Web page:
The Appellate Division of the Supreme Court observed that to be appointed in any establishment as a worker, no written contract under the present law or the previous law was needed.
Once a person is engaged for any work, it is the duty of the employer to give him an appointment letter, prepare and maintain a service book, give him identity card, allow him leave and holidays, if leave is not enjoyed to pay wages in lieu of leave, to give service benefit on termination, retrenchment, discharge, retirement, death or even on dismissal, it also observed.
A seven-member bench of the Appellate Division headed by Chief Justice Syed Mahmud Hossain passed the observation while delivering a verdict on a civil case.
The apex court delivered the short verdict on December 17 in 2020 and the full text of the verdict was released recently on the Supreme Court website.
According to the case statement, some drivers filed separate applications in a labour court against the Grameenphone, asking for a direction to treat them as permanent workers and provide them facilities of permanent workers.
But the Grameenphone contested the cases before the labour court by filing a written statement, denying the material allegations made in the petitions that there was no contractual relationship between Grameenphone and the drivers.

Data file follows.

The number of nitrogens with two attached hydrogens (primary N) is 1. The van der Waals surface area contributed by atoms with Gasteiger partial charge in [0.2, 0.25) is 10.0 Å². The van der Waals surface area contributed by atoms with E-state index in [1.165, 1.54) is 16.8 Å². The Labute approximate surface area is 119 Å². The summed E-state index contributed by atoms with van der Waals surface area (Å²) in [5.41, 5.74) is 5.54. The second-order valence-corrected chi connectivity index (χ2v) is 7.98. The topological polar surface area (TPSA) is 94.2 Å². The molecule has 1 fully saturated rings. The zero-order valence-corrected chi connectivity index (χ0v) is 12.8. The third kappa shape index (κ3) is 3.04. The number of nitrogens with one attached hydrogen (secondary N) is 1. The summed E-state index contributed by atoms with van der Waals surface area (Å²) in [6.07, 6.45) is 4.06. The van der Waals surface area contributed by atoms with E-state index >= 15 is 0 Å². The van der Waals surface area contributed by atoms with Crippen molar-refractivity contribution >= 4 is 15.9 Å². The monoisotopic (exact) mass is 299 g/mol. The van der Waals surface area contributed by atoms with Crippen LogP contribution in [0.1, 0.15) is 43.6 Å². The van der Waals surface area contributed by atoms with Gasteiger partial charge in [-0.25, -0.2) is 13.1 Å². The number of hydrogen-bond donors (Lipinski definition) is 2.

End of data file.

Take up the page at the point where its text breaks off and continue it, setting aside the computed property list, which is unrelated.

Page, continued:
The drivers were engaged by Smart Services Limited (SSL)/Jamsons International (Jamsons) to render services for Grameenphone on outsourcing basis as employees of SSL/Jamsons and that SSL/Jamsons was being paid by Grameenphone for the service and that SSL/Jamsons paid the salaries and other benefits to the drivers for the services.
Therefore, the drivers had no locus standi to file the cases against Grameenphone in the labour court.
Upon hearing the parties, the first labour court on March 30 in 2011 allowed all the cases filed by the drivers. Being aggrieved, the Grameenphone Limited filed appeals before the labour appellate tribunal, which after hearing the parties by judgement dated September 12 in 2012 dismissed the appeals.
Then the Grameenphone moved the High Court by filing separate writ petitions and obtained a ruling. After hearing the parties, the High Court declared the ruling absolute. The drivers then filed appeal petitions with the Appellate Division against the High Court orders.
Upon holding hearing on the appeal petitions filed by the drivers the apex court said, "We find that Grameenphone is not the employer of the appellants."
The court said in its verdict that it was clear that the drivers were employed by Smart Services Ltd. and, thereafter, their service as drivers was provided to Grameenphone.
Hence, if anyone is liable to provide the appellants with any letter of appointment, or any other benefit under the Labour Act it is Smart Services Ltd./Jamsons International, said the court.
However, the court said, "We have seen the amount of the lump sums offered to the drivers who have chosen to accept the offer. We find that the sums offered are reasonable and based on rational calculation."
"In view of the settlement reached with many of the appellants, and the willingness of Grameen Phone to pay the due lump sums to the remaining appellants, we hereby direct Grameen Phone to pay to the remaining drivers-appellants their due lump sum payment," also read the verdict.